Synthesis of Au/PAMAM

The schematic procedure of Au/PAMAM contrast agents is shown in Fig. 1a. HAuCl4 was dissolved in 100 mL distilled water at 0.1 mg/mL and then heated to 100 °C in nitrogen atmosphere. A suitable amount of sodium citrate solution at 10 mg/mL was added as a reducing agent, and reaction system was refluxed for another 10 min. After naturally cooling down, Au nanoparticles were collected and purified via centrifuging at 12,000 rpm for 1 min. Surface coating was performed following an established method [22, 23]. The fifth generation (G5.0) PAMAM dendrimers in methanol were mixed with N-hydroxysuccinimidyl 3-mercaptopropanoate in 1:1 mixed solution of tetrahydrofuran and methanol and vortexed for 1 h at room temperature. The PAMAM-SH and AuNPs reacted overnight utilizing the strong affinity between thiol groups and AuNPs and product was collected via centrifuging as well.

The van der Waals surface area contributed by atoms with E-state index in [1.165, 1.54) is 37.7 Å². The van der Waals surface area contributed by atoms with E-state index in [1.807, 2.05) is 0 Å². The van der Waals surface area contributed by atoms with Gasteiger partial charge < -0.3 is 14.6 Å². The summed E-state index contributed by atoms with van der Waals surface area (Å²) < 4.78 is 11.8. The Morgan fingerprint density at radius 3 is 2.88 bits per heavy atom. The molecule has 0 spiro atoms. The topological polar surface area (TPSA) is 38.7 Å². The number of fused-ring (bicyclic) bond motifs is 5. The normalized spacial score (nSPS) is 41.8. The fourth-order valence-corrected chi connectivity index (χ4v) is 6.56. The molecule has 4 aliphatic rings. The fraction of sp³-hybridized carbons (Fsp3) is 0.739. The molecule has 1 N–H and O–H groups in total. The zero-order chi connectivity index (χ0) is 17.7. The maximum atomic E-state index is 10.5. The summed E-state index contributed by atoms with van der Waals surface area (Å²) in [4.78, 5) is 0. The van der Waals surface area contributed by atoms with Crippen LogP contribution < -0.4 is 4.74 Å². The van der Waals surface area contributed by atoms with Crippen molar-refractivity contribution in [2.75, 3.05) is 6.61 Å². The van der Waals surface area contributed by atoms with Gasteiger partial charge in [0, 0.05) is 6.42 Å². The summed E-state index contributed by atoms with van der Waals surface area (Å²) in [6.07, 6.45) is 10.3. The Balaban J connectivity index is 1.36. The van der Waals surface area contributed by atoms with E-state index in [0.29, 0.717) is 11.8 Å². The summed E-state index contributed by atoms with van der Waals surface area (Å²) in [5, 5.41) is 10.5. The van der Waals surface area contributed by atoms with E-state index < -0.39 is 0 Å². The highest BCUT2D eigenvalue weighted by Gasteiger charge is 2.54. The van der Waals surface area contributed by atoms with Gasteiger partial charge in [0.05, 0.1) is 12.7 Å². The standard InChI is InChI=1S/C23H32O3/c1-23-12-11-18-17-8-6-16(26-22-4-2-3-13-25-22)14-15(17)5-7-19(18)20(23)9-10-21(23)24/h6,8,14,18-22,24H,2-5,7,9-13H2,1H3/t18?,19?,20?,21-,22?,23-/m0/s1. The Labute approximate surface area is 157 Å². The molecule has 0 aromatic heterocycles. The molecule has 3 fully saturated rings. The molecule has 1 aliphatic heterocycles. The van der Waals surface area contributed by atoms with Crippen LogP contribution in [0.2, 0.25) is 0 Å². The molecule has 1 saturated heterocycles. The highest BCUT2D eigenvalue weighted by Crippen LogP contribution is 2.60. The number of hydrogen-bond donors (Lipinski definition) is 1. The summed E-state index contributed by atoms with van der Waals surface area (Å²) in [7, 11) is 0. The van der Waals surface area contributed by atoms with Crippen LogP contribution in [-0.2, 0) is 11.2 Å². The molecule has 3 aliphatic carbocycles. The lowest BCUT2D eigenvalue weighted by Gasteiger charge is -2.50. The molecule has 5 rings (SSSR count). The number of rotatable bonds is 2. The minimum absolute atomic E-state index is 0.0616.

Fig. 1
figure 1

Synthetic scheme and characteristics of Au-based CT contrast agents with gradient sizes. a Synthesis of PAMAM-entrapped Au. bd TEM of Au nanoparticles in 22.2 ± 3.1, 54.2 ± 3.7, and 104.9 ± 4.7 nm. e Typical example of PAMAM-entrapped Au. f Size distributions of Au with three distinct sizes

Characterization of particle size and X-ray attenuation